In his fifth directorial outing, the ever-ambitious George Clooney continues to venture into genre territory with “The Monuments Men,” a World War II action drama starring himself, Matt Damon, Bill Murray, John Goodman, Jean Dujardin, Bob Balaban, Hugh Bonneville, and Cate Blanchett.
Clooney has said that this picture is his throwback to earlier Hollywood war films like “The Dirty Dozen” and “The Great Escape.” However, despite these lofty aims, the tonal inconsistency and underdeveloped characters cause Clooney to fall short of the high bar set by those films and his earlier directorial efforts – namely, “Confessions of a Dangerous Mind” and “Good Night, and Good Luck.”
Co-written by Clooney and his longtime collaborator, Grant Heslov, and based on the book by Robert M. Edsel with Brett Witter, the film recounts a tragically unfamiliar true story from our nation’s history. Towards the end of World War II, with the allies closing in on Berlin, a team of art experts from the Monuments, Fine Arts and Archives group set out on a perilous mission to recover the millions of pieces of priceless art looted by Nazis and return them to their rightful owners. As if that task isn’t complicated enough, the Monuments Men are also on a race against time. Hitler’s Nero Decree called for the destruction of everything from bridges and railroads to art and communications equipment if he should perish.
Leading an ensemble cast for the ages, Clooney stars as Frank Stokes, an eminent art historian who assembles the group of experts after learning that Da Vinci’s ‘The Last Supper’ was nearly destroyed by allied forces. Stokes takes his proposal to FDR and in short order the team is marshaled, put through boot camp and embedded on the frontlines. Rounding out this merry band of art nerds is Bill Murray as a wisecracking Chicago architect, Matt Damon as the affable director of the Metropolitan Museum of Art, John Goodman as an everyman art expert, Bob Balaban as a dandified art historian, Jean Dujardin as a French Jewish art dealer, Hugh Bonneville as a flawed man seeking redemption from past mistakes, and Cate Blanchett as the curator of a once-prominent French art museum that now serves as a depot for Nazi looted art.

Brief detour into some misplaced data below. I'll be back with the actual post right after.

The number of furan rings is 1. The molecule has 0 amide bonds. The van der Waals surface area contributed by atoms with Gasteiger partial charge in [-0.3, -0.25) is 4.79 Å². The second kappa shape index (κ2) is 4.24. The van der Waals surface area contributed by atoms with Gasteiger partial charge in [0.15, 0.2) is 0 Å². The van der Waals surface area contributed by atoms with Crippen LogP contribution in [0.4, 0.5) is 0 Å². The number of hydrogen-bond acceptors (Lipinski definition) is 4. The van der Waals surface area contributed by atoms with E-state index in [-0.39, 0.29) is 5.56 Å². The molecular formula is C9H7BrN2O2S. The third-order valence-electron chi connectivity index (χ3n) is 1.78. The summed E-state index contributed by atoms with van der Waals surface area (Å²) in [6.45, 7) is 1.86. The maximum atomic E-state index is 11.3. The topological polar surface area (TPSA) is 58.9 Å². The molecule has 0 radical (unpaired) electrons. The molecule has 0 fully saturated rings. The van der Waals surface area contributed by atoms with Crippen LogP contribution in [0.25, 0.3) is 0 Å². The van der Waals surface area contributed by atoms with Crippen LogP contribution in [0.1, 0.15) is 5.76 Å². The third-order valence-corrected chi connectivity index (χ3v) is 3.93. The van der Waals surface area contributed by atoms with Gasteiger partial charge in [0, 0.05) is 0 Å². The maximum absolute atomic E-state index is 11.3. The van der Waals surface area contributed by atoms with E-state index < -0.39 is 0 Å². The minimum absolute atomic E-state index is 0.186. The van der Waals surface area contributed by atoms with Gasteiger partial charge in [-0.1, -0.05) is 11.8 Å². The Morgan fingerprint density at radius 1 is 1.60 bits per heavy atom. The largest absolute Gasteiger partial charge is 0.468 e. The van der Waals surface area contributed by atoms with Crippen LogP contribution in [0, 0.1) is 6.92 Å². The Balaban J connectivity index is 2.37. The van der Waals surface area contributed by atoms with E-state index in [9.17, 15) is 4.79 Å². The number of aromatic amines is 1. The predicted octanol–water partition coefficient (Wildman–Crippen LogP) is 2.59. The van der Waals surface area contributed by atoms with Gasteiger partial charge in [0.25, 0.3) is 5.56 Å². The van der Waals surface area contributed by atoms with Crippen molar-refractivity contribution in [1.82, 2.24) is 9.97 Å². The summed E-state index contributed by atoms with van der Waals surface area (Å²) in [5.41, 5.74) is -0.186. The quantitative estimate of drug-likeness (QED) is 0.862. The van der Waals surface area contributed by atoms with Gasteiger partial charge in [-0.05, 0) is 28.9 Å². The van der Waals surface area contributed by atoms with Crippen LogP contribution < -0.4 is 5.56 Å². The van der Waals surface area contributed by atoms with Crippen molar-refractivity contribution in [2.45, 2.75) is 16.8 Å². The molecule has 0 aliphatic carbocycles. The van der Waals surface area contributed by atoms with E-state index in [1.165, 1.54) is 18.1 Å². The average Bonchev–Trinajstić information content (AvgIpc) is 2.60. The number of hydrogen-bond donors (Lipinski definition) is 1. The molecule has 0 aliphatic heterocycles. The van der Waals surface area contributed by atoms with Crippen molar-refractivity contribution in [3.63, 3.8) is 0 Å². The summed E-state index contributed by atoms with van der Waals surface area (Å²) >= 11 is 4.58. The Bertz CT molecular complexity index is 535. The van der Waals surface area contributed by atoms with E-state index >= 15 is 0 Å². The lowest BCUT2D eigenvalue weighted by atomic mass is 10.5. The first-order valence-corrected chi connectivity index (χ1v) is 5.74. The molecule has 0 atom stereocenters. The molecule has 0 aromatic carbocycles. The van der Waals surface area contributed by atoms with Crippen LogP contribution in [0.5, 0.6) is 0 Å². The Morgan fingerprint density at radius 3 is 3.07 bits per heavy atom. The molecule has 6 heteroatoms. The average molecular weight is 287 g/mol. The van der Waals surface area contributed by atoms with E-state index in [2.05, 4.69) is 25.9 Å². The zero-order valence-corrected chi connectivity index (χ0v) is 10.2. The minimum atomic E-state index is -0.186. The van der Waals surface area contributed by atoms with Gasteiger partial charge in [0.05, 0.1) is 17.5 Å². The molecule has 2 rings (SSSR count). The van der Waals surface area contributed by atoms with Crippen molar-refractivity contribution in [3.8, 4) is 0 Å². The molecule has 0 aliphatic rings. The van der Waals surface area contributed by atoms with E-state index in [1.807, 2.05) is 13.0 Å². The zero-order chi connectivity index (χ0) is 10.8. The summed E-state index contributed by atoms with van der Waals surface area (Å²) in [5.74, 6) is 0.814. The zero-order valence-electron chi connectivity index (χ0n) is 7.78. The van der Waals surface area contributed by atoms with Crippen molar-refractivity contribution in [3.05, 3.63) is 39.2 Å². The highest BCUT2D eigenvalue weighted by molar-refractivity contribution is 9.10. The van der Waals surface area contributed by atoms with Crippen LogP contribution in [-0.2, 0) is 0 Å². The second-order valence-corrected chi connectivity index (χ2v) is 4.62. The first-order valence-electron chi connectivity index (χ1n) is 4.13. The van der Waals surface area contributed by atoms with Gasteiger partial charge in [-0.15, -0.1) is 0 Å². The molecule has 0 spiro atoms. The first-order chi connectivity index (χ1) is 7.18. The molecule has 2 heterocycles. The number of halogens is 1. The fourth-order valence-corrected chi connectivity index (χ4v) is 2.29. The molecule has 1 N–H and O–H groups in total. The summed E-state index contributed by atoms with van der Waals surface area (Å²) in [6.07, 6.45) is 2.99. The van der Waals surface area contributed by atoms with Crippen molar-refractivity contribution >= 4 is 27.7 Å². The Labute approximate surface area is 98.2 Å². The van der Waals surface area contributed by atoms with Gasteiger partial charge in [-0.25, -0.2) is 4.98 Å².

Needless to say, the mission hits a few snags along the way. Since neither side of the battle is particularly concerned with preserving culture, they leave mass destruction in their wake, making the recovery effort all the more difficult. To maximize their efforts, the Monuments Men split up along allied controlled territories in hopes of covering more ground in less time. This is the section of the film that most obviously lags, with none of the individual stories really gaining enough traction to grab the audience’s attention. But once the Monuments Men are able to decode a “treasure map,” both the mission and the film pick up the pace.
Part of the problem with “The Monuments Men” the constantly shifting tone: Clooney seems torn between making an award worthy prestige picture and a high-octane caper film without ever falling into a groove. Instead, he plays it frustratingly down the middle with canned jokes that earn little more than a chuckle and a depiction of war that is decidedly safe. Watching this film, one can’t help but long for the irreverence of “Inglourious Basterds” or the straightforwardness of the old Hollywood war films that inspired this one.
The star-studded cast is the real draw for a picture like this; and while none of them disappoint, it is unfortunate that their characters weren’t more fully realized, even within the constraints of an ensemble piece. But with the exception of Hugh Bonneville, who has some heartfelt moments involving his relationship with his father, virtually every role in this film feels underwritten and lacking depth.
Despite the film’s shortcomings, there are some genuinely touching moments. Bill Murray listening to a record sent from home of “Have Yourself A Merry Little Christmas,” Clooney’s monologue stressing the importance of culture to national identity, and Hugh Bonneville’s letter to his father, spoken in voiceover, all strike a chord without veering into maudlin territory.
With “The Monuments Men,” Clooney continues to prove that he’s a technically gifted director capable of steering the ship of a picture with a sizable budget . It should also be said that he gets the period setting just right, from Phedon Papamichael’s muted cinematography to Alexandre Desplat’s triumphant score. That being said, the finished product feels entirely too safe, as though Clooney’s indebtedness to the true story hampered his ability to take bold chances with the material.
By Lucas Mirabella
Rated PG-13 for images of war violence and historical smoking. Opens nationwide February 7th, 2014.